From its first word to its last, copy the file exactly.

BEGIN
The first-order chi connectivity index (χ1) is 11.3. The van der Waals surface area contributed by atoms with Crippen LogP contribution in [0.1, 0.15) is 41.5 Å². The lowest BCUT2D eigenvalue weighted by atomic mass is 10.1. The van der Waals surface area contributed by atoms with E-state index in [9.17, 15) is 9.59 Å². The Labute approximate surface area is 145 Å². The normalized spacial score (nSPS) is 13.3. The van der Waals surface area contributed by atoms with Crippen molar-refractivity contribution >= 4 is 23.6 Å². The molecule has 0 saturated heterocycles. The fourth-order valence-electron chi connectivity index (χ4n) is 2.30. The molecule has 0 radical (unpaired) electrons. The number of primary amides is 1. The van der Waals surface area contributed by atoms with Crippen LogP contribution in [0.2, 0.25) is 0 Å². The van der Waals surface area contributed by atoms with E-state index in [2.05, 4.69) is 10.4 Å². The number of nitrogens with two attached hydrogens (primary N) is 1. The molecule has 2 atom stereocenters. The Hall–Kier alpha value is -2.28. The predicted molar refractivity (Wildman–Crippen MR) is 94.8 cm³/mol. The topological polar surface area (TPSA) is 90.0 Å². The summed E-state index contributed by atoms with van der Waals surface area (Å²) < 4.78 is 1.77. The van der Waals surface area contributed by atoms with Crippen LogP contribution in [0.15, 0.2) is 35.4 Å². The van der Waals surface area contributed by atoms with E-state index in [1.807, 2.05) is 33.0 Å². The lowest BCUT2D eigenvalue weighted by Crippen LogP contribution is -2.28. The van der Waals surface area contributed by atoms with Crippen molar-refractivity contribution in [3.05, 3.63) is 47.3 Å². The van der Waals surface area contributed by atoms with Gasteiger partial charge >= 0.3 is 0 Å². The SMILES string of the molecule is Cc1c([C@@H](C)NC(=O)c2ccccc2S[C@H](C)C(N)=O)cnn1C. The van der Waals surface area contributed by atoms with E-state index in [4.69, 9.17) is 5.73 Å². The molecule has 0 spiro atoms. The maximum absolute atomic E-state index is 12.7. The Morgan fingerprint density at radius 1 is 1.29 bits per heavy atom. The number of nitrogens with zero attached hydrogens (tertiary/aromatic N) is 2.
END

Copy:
The first-order chi connectivity index (χ1) is 11.3. The van der Waals surface area contributed by atoms with Crippen LogP contribution in [0.1, 0.15) is 41.5 Å². The lowest BCUT2D eigenvalue weighted by atomic mass is 10.1. The van der Waals surface area contributed by atoms with E-state index in [9.17, 15) is 9.59 Å². The Labute approximate surface area is 145 Å². The normalized spacial score (nSPS) is 13.3. The van der Waals surface area contributed by atoms with Crippen molar-refractivity contribution >= 4 is 23.6 Å². The molecule has 0 saturated heterocycles. The fourth-order valence-electron chi connectivity index (χ4n) is 2.30. The molecule has 0 radical (unpaired) electrons. The number of primary amides is 1. The van der Waals surface area contributed by atoms with Crippen LogP contribution in [0.2, 0.25) is 0 Å². The van der Waals surface area contributed by atoms with E-state index in [2.05, 4.69) is 10.4 Å². The number of nitrogens with two attached hydrogens (primary N) is 1. The molecule has 2 atom stereocenters. The Hall–Kier alpha value is -2.28. The predicted molar refractivity (Wildman–Crippen MR) is 94.8 cm³/mol. The topological polar surface area (TPSA) is 90.0 Å². The summed E-state index contributed by atoms with van der Waals surface area (Å²) < 4.78 is 1.77. The van der Waals surface area contributed by atoms with Crippen LogP contribution in [0.15, 0.2) is 35.4 Å². The van der Waals surface area contributed by atoms with E-state index in [1.807, 2.05) is 33.0 Å². The lowest BCUT2D eigenvalue weighted by Crippen LogP contribution is -2.28. The van der Waals surface area contributed by atoms with Crippen molar-refractivity contribution in [3.05, 3.63) is 47.3 Å². The van der Waals surface area contributed by atoms with Gasteiger partial charge >= 0.3 is 0 Å². The SMILES string of the molecule is Cc1c([C@@H](C)NC(=O)c2ccccc2S[C@H](C)C(N)=O)cnn1C. The van der Waals surface area contributed by atoms with E-state index in [4.69, 9.17) is 5.73 Å². The molecule has 0 spiro atoms. The maximum absolute atomic E-state index is 12.7. The Morgan fingerprint density at radius 1 is 1.29 bits per heavy atom. The number of nitrogens with zero attached hydrogens (tertiary/aromatic N) is 2.